This production makes excellent use of the available stage space – and, rather like the big musicals at Chichester Festival Theatre, has its cast making en masse entrances and exits through the auditorium. The amphitheatre-esque seating configuration makes this a good experience from most vantage points, and the costumes are exquisite and absolutely in keeping with the interwar period.
Just don’t go for a gripping plotline because you won’t find one here – this is one of those fluffy musicals that are best enjoyed by sitting back and appreciating the many song and dance routines.
As tickets to the show include a pre-show buffet, and a very filling and tasty one at that, the venue makes it rather easy for patrons to have a full meal and a catch-up with friends, which resolves one of the issues people sometimes comment on when it comes to going to the theatre – irrespective of the show’s production values, there isn’t always enough time for conversation with others that they may not have seen for a while (and may not see for some time after). Just don’t overdo it with the gravy, or you may find yourself attempting a balancing act worthy of a production of Barnum to get to your allocated table.
A very likeable Jonny Labey glides seemingly effortlessly through the dance numbers as Jerry Travers, while Billie-Kay as the well-off Dale Tremont runs the full gamut of human emotions, from frustration at Travers getting more than a few steps of tap dancing in his hotel room (which, in the most gloriously contrived fashion, happens to be directly above hers) to the heady heights of the show’s musical theatre happy ending. It’s the supporting cast that steal the show, however, in the form of Paul Kemble’s Horace Hardwick, a theatre producer, who together with his resourceful valet Bates (Brendan Cull) brought the house down with comic timing time and time again.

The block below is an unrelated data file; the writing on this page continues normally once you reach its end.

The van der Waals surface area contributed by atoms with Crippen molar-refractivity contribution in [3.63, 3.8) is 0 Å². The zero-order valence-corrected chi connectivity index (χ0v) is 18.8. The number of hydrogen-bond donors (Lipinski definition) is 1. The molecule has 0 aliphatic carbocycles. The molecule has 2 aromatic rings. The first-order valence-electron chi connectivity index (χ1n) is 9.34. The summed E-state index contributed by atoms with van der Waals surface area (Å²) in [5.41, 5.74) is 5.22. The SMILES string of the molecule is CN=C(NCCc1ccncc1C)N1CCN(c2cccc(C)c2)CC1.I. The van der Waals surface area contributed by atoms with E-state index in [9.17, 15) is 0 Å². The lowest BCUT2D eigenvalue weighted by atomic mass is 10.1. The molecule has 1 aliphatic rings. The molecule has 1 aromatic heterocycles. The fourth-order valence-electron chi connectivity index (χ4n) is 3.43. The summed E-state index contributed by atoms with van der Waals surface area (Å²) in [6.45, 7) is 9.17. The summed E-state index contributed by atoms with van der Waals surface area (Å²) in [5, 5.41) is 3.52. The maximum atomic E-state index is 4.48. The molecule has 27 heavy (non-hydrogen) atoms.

In this relatively intimate theatre space, it’s not exactly difficult to appreciate quite how well-drilled this production is, both in terms of movement and choreography (Ashley Nottingham) and in the execution of swift scene changes. Some recognisable showtunes provide an air of familiarity, with the occasional lyric inadvertently injecting doses of reality into this otherwise majestic foray into escapism – or is it almost always the case that, one way or another, “there may be trouble ahead”?
Some inventive staging successfully takes the action from hotel room to hotel lobby, from indoors to outdoors, and even from land to water. The ensemble do well to put in place those fixed smiles required of people who must be seen at a ball to be having a Very Good Time regardless of whether they really are. Mind you, if there’s anyone on this stage that isn’t enjoying themselves, they’re hiding it very convincingly – and this is a heart-warming seasonal treat without being specifically about the festive period. A sparkling and joyful experience.
Review by Chris Omaweng
TOP HAT brings the glamour of Hollywood’s golden age and the magic of the world-famous dance partnership of Fred Astaire & Ginger Rogers to the stage. This 2011 musical based on the 1935 film of the same name, tells the story of Broadway sensation Jerry Travers who dances his way across Europe to win the heart of society girl Dale Tremont. With an uplifting and entertaining script, this show celebrates 1930s song, style and romance. Underpinning every scene are Irving Berlin’s magnificent songs including Puttin’ On the Ritz, Cheek to Cheek, Isn’t This a Lovely Day and of course Top Hat, White Tie & Tails.
Music & Lyrics by Irving Berlin
Based on RKO’s Motion Picture
Book by Matthew White & Howard Jacques
Director Jonathan O’Boyle
Choreographer Ashley Nottingham
Musical Arrangements & Musical Director Francis Goodhand
Set Designer Jason Denvir
Costume Designer Natalie Titchener
Sound Designer Chris Whybrow
Lighting Designer Nic Farman
The Mill at Sonning Theatre
Reading RG4 6TY
Box Office: 0118 969 8000
16 November – 30 December